Once a stakeholder or team has received business approval to start the procurement process and contract with a third-party for some purpose, the third-party or new vendor selection workflow begins. There are countless types of third-party providers and services out there, designed to provide solutions for almost any business problem you can think of. In mature procurement processes that are mindful of third-party risks, some enterprises have established a common benchmark or baseline for vendor selection. This baseline may require third-parties to have some kind of cybersecurity certification or attestation, like ISO 27001 or SOC 2; or have certain industry standards in place, like a defined risk management process or GDPR-compliant privacy controls.
In addition to these enterprise-wide “table stakes,” stakeholders should come up with the attributes and criteria they need from a third-party. Breaking these criteria out into “Must Haves,” “Want to Haves,” and “Non-Critical” features and then scoring each vendor against the same benchmarks allows stakeholders to compare solutions equitably.
As the field of potential third-parties narrows, your organization may want to send candidates a due diligence questionnaire that evaluates vendors’ security posture, business continuity measures, and governance further.
Upon selecting a third-party vendor and completing all due diligence and contractual bona fides, a good TPRM program will move the new vendor into the onboarding phase. This step may involve working directly with the third-party, on-site or otherwise, to install or integrate systems, coordinate shipments, define the terms of the outsourcing project, and kick off the operational side of the business relationship.
During this part of the third-party risk management lifecycle, your organization should conduct a formally documented third-party risk assessment, alternatively known as a vendor risk assessment. As part of this assessment, the team should evaluate the role of the new vendor in the company’s overall third-party ecosystem, and the level of risk it poses. The documentation should reflect whether the third-party poses any financial risk or strategic risk to the organization, and the risk mitigation steps in place to address those areas. The vendor risk assessment should also consider whether any fourth-parties are involved, and if they need to be assessed for inherent risk. If the third-party has any control or gap remediation to perform due to findings that arose from due diligence, that should be noted as well. Finally, every third-party your organization contracts with should receive a criticality rating based on their importance to your organization. A high risk vendor would be one whose outage would have a severe impact on your organization’s ability to continue operations, while a low risk vendor would have little impact on your organization’s operations.
All of this documentation about third-party suppliers and providers, along with their corresponding criticality ratings should be retained in a central third-party inventory for ease of reference and update.
Third-Party Maintenance and Ongoing Monitoring
As the relationships between your organization and various third-parties in its ecosystem continue, certain maintenance and monitoring steps help keep operations moving smoothly. Foremost, each third-party relationship should have a designated owner or accountable person who is responsible for maintaining the vendor relationship, holding vendor contact information, and managing the terms of the contract. Third-party relationships differ from one vendor to the next — some may provide your organization with a designated customer support or success team that provides supplemental services, while others take an off-the-shelf approach. Keeping lines of communication open and clear between your organization and its third-parties is a major, but often overlooked component of effective third-party risk management.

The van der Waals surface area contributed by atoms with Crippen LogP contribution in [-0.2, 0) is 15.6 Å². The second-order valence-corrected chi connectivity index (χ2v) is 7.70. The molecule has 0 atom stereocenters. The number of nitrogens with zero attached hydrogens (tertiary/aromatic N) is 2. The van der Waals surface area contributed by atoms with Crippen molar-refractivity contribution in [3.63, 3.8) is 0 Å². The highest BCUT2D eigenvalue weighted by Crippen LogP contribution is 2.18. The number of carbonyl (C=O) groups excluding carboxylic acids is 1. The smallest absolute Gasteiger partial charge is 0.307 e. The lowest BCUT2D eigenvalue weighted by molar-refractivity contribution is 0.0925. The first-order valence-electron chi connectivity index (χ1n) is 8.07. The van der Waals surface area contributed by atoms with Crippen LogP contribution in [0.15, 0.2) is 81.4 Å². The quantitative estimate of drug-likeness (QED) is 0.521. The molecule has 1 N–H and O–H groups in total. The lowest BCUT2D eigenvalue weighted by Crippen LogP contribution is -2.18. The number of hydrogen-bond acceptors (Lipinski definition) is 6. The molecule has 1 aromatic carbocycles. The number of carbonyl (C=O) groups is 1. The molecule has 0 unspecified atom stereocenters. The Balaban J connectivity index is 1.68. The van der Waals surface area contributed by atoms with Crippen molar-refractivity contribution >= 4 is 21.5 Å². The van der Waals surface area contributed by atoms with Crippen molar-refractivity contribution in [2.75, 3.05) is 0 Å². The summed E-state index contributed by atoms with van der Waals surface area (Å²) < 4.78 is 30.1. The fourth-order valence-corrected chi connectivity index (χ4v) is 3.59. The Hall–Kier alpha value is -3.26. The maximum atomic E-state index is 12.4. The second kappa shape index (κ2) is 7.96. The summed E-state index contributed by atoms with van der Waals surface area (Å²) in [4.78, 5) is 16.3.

Monitoring third-parties is also important. Ensuring that contract terms are being fulfilled and that contractors or providers are performing as expected will help companies glean the most value from their third-party relationships. Using automation and monitoring software to analyze data and measure third-party execution can streamline the process of ongoing monitoring.
Periodic reviews are a best practice and major compliance component of third-party risk management. High-risk vendors should have their vendor risk assessments renewed at least annually; medium-risk vendors should be reviewed every other year; and low risk vendors should be reviewed every three years. These refreshed risk assessments and security ratings should also be retained in your company’s third-party inventory.
While many third-party relationships continue for many, many years, there does eventually come a time when a third-party needs to be offboarded, whether that’s for cost purposes, the third-party has been acquired or gone out of business, or your company simply doesn’t require those materials or services any longer.
Offboarding a third-party seems deceptively simple, however it’s essential to be detail-oriented in the offboarding phase. In today’s intertwined digital ecosystem, it’s easy to miss third-party accounts, services, or users that need to be removed or disabled. Access privileges need to be revoked, user accounts disabled, and any third-party issued software or applications removed. As with personnel offboarding, having a templated checklist of offboarding steps for third-parties is an invaluable tool to ensure that a vendor or provider has been fully removed from your organization’s environment and information systems.